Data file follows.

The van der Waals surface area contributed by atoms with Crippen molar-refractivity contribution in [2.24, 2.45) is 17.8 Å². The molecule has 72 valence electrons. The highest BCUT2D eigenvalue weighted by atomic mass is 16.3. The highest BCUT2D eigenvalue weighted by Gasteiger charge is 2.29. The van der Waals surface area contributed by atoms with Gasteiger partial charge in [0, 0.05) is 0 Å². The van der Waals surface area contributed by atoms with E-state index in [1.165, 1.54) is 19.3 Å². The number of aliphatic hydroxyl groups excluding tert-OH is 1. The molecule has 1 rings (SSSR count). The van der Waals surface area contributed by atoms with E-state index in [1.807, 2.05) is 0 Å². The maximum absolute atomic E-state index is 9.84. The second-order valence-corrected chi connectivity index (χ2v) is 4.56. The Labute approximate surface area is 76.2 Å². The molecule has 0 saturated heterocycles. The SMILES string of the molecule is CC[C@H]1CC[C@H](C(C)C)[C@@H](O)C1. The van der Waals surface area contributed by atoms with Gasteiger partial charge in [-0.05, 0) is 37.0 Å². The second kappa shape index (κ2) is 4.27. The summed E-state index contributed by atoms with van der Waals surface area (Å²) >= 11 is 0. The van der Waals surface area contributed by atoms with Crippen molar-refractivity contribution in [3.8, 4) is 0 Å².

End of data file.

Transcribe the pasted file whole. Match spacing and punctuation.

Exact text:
The van der Waals surface area contributed by atoms with Crippen molar-refractivity contribution in [2.24, 2.45) is 17.8 Å². The molecule has 72 valence electrons. The highest BCUT2D eigenvalue weighted by atomic mass is 16.3. The highest BCUT2D eigenvalue weighted by Gasteiger charge is 2.29. The van der Waals surface area contributed by atoms with Gasteiger partial charge in [0, 0.05) is 0 Å². The van der Waals surface area contributed by atoms with E-state index in [1.165, 1.54) is 19.3 Å². The number of aliphatic hydroxyl groups excluding tert-OH is 1. The molecule has 1 rings (SSSR count). The van der Waals surface area contributed by atoms with E-state index in [1.807, 2.05) is 0 Å². The maximum absolute atomic E-state index is 9.84. The second-order valence-corrected chi connectivity index (χ2v) is 4.56. The Labute approximate surface area is 76.2 Å². The molecule has 0 saturated heterocycles. The SMILES string of the molecule is CC[C@H]1CC[C@H](C(C)C)[C@@H](O)C1. The van der Waals surface area contributed by atoms with Gasteiger partial charge in [-0.05, 0) is 37.0 Å². The second kappa shape index (κ2) is 4.27. The summed E-state index contributed by atoms with van der Waals surface area (Å²) >= 11 is 0. The van der Waals surface area contributed by atoms with Crippen molar-refractivity contribution in [3.8, 4) is 0 Å².